Yes! It happened just as predicted by science. Plus, we were lucky enough to have left ridiculously early to drive towards the totality of the solar eclipse path near Clemson, SC. So, we enjoyed a view of the eclipse, partially obstructed by some cloud cover. We joined a party held by Tile Council of North America (TCNA) [https://www.tcnatile.com] and the National Brick Research Center.
Here are a number of NASA (nasa.gov) photographs (and a representation) of the eclipse yesterday, plus a screen capture of the map of the eclipse path across South Carolina, near where we were.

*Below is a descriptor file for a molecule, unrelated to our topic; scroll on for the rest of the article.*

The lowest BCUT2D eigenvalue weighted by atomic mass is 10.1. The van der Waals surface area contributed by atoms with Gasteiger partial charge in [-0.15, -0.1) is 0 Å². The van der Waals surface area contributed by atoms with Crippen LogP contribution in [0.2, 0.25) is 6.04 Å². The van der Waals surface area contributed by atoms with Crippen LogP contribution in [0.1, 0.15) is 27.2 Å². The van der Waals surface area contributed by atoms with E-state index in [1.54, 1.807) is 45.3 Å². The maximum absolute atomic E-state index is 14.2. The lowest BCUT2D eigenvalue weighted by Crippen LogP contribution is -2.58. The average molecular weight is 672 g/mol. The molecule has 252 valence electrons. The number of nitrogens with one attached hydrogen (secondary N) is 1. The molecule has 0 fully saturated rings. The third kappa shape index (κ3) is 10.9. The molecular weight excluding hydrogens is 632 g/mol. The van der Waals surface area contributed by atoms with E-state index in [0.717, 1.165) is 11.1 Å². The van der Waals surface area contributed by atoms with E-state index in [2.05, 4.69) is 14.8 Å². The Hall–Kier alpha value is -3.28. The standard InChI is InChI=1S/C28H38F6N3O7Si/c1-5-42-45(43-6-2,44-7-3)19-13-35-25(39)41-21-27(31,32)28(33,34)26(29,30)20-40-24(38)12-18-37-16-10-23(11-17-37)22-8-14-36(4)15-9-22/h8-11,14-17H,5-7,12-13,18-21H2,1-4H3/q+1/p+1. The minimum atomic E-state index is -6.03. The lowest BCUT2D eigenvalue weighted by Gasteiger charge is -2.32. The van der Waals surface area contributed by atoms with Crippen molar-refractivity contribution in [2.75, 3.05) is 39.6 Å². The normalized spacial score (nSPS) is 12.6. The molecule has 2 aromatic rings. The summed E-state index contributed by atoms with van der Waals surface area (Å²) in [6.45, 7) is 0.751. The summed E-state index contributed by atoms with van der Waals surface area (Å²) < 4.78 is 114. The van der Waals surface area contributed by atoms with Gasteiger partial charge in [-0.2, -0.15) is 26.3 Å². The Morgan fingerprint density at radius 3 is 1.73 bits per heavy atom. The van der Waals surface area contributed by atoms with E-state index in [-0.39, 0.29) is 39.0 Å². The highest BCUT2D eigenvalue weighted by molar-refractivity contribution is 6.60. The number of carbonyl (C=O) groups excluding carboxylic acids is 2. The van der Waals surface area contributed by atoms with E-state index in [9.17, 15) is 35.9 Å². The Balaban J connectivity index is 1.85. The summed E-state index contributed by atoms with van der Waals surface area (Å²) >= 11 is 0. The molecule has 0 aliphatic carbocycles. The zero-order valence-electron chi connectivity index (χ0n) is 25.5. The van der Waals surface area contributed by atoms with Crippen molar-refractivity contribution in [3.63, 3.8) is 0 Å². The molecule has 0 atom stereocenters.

If you missed it or want to relive it, try eclipse 2017 photo gallery.
The solar eclipse of August 21, 2017, dubbed “The Great American Eclipse” by the media, was a total solar eclipse visible within a band that spanned the entire contiguous United States, passing from the Pacific to the Atlantic coasts. As a partial solar eclipse, it was visible on land from Nunavut in northern Canada to as far south as northern South America. In northwestern Europe and Africa, it was partially visible in the late evening. In Asia, it was visible only at the eastern extremity, the Chukchi Peninsula.
You may find more descriptions on the NASA website, but their link was removed.